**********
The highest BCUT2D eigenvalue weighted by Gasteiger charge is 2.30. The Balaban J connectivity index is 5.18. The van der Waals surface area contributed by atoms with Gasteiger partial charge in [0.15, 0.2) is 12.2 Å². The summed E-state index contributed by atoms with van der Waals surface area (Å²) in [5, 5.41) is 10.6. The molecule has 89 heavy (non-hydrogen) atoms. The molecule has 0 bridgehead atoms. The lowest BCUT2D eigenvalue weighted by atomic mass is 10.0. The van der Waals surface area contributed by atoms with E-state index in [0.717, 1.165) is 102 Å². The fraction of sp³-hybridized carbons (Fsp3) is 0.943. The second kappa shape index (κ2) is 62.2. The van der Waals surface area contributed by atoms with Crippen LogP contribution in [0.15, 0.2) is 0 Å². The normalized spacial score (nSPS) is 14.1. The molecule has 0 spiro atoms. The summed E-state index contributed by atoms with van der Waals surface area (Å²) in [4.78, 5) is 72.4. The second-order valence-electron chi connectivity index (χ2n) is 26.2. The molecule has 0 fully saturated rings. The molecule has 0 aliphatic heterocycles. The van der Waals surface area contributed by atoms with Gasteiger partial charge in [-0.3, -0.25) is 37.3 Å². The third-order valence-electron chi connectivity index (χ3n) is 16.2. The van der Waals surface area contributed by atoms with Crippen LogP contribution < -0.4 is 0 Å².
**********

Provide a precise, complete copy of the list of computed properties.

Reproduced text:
The highest BCUT2D eigenvalue weighted by Gasteiger charge is 2.30. The Balaban J connectivity index is 5.18. The van der Waals surface area contributed by atoms with Gasteiger partial charge in [0.15, 0.2) is 12.2 Å². The summed E-state index contributed by atoms with van der Waals surface area (Å²) in [5, 5.41) is 10.6. The molecule has 89 heavy (non-hydrogen) atoms. The molecule has 0 bridgehead atoms. The lowest BCUT2D eigenvalue weighted by atomic mass is 10.0. The van der Waals surface area contributed by atoms with E-state index in [0.717, 1.165) is 102 Å². The fraction of sp³-hybridized carbons (Fsp3) is 0.943. The second kappa shape index (κ2) is 62.2. The van der Waals surface area contributed by atoms with Crippen LogP contribution in [0.15, 0.2) is 0 Å². The normalized spacial score (nSPS) is 14.1. The molecule has 0 spiro atoms. The summed E-state index contributed by atoms with van der Waals surface area (Å²) in [4.78, 5) is 72.4. The second-order valence-electron chi connectivity index (χ2n) is 26.2. The molecule has 0 fully saturated rings. The molecule has 0 aliphatic heterocycles. The van der Waals surface area contributed by atoms with Gasteiger partial charge in [-0.3, -0.25) is 37.3 Å². The third-order valence-electron chi connectivity index (χ3n) is 16.2. The van der Waals surface area contributed by atoms with Crippen LogP contribution < -0.4 is 0 Å².